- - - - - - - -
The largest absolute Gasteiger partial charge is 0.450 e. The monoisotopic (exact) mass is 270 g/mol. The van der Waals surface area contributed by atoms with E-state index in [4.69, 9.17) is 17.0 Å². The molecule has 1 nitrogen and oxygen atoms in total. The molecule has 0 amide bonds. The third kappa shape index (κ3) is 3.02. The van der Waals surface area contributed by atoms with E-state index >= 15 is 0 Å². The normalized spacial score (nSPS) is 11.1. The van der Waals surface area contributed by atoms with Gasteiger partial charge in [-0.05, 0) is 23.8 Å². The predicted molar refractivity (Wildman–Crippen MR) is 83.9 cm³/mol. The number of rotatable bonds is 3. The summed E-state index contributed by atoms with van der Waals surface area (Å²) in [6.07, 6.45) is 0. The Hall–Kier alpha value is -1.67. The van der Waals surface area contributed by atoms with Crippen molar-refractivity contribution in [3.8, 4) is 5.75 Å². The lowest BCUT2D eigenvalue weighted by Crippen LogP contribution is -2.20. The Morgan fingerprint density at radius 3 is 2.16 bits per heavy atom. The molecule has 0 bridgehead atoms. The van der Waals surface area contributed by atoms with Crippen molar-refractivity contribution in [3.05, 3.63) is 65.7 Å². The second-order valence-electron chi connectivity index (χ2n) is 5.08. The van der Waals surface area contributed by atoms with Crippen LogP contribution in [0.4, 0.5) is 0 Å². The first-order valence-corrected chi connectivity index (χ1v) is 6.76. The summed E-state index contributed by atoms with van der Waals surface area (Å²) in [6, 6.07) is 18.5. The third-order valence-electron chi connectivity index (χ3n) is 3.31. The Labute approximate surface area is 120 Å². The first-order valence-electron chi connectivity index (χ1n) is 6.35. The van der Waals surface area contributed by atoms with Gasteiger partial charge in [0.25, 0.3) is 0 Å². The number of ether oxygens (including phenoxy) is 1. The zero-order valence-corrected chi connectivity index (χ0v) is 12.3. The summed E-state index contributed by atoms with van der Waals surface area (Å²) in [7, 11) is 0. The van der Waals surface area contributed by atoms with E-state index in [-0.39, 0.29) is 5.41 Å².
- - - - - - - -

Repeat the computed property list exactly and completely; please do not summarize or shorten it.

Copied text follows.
The largest absolute Gasteiger partial charge is 0.450 e. The monoisotopic (exact) mass is 270 g/mol. The van der Waals surface area contributed by atoms with E-state index in [4.69, 9.17) is 17.0 Å². The molecule has 1 nitrogen and oxygen atoms in total. The molecule has 0 amide bonds. The third kappa shape index (κ3) is 3.02. The van der Waals surface area contributed by atoms with E-state index >= 15 is 0 Å². The normalized spacial score (nSPS) is 11.1. The van der Waals surface area contributed by atoms with Gasteiger partial charge in [-0.05, 0) is 23.8 Å². The predicted molar refractivity (Wildman–Crippen MR) is 83.9 cm³/mol. The number of rotatable bonds is 3. The summed E-state index contributed by atoms with van der Waals surface area (Å²) in [6.07, 6.45) is 0. The Hall–Kier alpha value is -1.67. The van der Waals surface area contributed by atoms with Crippen molar-refractivity contribution in [3.8, 4) is 5.75 Å². The lowest BCUT2D eigenvalue weighted by Crippen LogP contribution is -2.20. The Morgan fingerprint density at radius 3 is 2.16 bits per heavy atom. The molecule has 0 bridgehead atoms. The van der Waals surface area contributed by atoms with Crippen molar-refractivity contribution in [3.05, 3.63) is 65.7 Å². The second-order valence-electron chi connectivity index (χ2n) is 5.08. The van der Waals surface area contributed by atoms with Crippen LogP contribution in [0.4, 0.5) is 0 Å². The first-order valence-corrected chi connectivity index (χ1v) is 6.76. The summed E-state index contributed by atoms with van der Waals surface area (Å²) in [6, 6.07) is 18.5. The third-order valence-electron chi connectivity index (χ3n) is 3.31. The Labute approximate surface area is 120 Å². The first-order valence-electron chi connectivity index (χ1n) is 6.35. The van der Waals surface area contributed by atoms with Gasteiger partial charge in [0.25, 0.3) is 0 Å². The number of ether oxygens (including phenoxy) is 1. The zero-order valence-corrected chi connectivity index (χ0v) is 12.3. The summed E-state index contributed by atoms with van der Waals surface area (Å²) in [7, 11) is 0. The van der Waals surface area contributed by atoms with E-state index in [-0.39, 0.29) is 5.41 Å².